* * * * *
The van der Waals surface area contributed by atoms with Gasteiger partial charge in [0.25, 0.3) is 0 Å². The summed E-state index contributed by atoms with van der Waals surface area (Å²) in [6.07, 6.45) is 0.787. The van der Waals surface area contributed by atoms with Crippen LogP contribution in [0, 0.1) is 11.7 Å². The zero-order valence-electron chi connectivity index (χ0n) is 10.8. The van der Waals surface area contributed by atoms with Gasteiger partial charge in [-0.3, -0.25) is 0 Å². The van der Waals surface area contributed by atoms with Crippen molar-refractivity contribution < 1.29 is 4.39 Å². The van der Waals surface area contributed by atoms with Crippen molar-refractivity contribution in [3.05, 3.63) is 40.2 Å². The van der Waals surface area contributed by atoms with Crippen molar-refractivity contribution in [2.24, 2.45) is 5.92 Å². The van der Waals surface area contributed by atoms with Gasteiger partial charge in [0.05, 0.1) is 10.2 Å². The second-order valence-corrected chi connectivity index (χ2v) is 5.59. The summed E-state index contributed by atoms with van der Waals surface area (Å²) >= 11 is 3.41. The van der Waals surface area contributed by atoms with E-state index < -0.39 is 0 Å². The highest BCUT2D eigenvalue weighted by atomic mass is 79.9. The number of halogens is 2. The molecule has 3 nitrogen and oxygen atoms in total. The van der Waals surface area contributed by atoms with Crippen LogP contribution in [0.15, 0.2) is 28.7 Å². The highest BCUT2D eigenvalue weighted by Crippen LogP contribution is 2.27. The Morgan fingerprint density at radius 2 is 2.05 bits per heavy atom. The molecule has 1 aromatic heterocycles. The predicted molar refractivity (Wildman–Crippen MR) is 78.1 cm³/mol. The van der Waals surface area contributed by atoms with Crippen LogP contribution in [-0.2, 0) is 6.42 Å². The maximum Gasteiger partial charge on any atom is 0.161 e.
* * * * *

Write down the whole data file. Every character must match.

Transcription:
The van der Waals surface area contributed by atoms with Gasteiger partial charge in [0.25, 0.3) is 0 Å². The summed E-state index contributed by atoms with van der Waals surface area (Å²) in [6.07, 6.45) is 0.787. The van der Waals surface area contributed by atoms with Crippen LogP contribution in [0, 0.1) is 11.7 Å². The zero-order valence-electron chi connectivity index (χ0n) is 10.8. The van der Waals surface area contributed by atoms with Gasteiger partial charge in [-0.3, -0.25) is 0 Å². The van der Waals surface area contributed by atoms with Crippen molar-refractivity contribution < 1.29 is 4.39 Å². The van der Waals surface area contributed by atoms with Crippen molar-refractivity contribution in [3.05, 3.63) is 40.2 Å². The van der Waals surface area contributed by atoms with Crippen molar-refractivity contribution in [2.24, 2.45) is 5.92 Å². The van der Waals surface area contributed by atoms with Gasteiger partial charge in [0.05, 0.1) is 10.2 Å². The second-order valence-corrected chi connectivity index (χ2v) is 5.59. The summed E-state index contributed by atoms with van der Waals surface area (Å²) >= 11 is 3.41. The van der Waals surface area contributed by atoms with E-state index < -0.39 is 0 Å². The highest BCUT2D eigenvalue weighted by atomic mass is 79.9. The number of halogens is 2. The molecule has 3 nitrogen and oxygen atoms in total. The van der Waals surface area contributed by atoms with Crippen LogP contribution in [0.15, 0.2) is 28.7 Å². The highest BCUT2D eigenvalue weighted by Crippen LogP contribution is 2.27. The Morgan fingerprint density at radius 2 is 2.05 bits per heavy atom. The molecule has 1 aromatic heterocycles. The predicted molar refractivity (Wildman–Crippen MR) is 78.1 cm³/mol. The van der Waals surface area contributed by atoms with Crippen LogP contribution in [-0.2, 0) is 6.42 Å². The maximum Gasteiger partial charge on any atom is 0.161 e.